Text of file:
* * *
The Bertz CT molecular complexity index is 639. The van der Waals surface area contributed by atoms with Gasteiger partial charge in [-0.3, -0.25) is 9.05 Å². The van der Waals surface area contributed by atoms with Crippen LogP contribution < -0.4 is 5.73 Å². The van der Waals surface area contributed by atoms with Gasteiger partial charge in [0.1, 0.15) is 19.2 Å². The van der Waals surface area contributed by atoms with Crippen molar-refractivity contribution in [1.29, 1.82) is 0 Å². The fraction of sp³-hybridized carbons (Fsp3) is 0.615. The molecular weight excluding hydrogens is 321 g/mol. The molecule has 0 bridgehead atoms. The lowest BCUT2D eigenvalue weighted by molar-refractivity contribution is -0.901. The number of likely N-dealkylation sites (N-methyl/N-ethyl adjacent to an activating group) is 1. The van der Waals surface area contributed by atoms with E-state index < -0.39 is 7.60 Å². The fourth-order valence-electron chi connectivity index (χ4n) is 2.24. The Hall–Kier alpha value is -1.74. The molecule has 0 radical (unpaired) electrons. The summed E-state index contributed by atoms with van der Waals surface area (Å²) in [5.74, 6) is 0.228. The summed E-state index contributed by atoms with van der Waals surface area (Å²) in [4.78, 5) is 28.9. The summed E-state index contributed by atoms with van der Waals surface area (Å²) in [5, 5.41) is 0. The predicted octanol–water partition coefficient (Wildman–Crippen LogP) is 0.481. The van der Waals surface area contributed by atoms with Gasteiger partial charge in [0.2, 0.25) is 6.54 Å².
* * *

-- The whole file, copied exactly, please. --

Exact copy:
The Bertz CT molecular complexity index is 639. The van der Waals surface area contributed by atoms with Gasteiger partial charge in [-0.3, -0.25) is 9.05 Å². The van der Waals surface area contributed by atoms with Crippen LogP contribution < -0.4 is 5.73 Å². The van der Waals surface area contributed by atoms with Gasteiger partial charge in [0.1, 0.15) is 19.2 Å². The van der Waals surface area contributed by atoms with Crippen molar-refractivity contribution in [1.29, 1.82) is 0 Å². The fraction of sp³-hybridized carbons (Fsp3) is 0.615. The molecular weight excluding hydrogens is 321 g/mol. The molecule has 0 bridgehead atoms. The lowest BCUT2D eigenvalue weighted by molar-refractivity contribution is -0.901. The number of likely N-dealkylation sites (N-methyl/N-ethyl adjacent to an activating group) is 1. The van der Waals surface area contributed by atoms with E-state index < -0.39 is 7.60 Å². The fourth-order valence-electron chi connectivity index (χ4n) is 2.24. The Hall–Kier alpha value is -1.74. The molecule has 0 radical (unpaired) electrons. The summed E-state index contributed by atoms with van der Waals surface area (Å²) in [5.74, 6) is 0.228. The summed E-state index contributed by atoms with van der Waals surface area (Å²) in [4.78, 5) is 28.9. The summed E-state index contributed by atoms with van der Waals surface area (Å²) in [5, 5.41) is 0. The predicted octanol–water partition coefficient (Wildman–Crippen LogP) is 0.481. The van der Waals surface area contributed by atoms with Gasteiger partial charge in [0.2, 0.25) is 6.54 Å².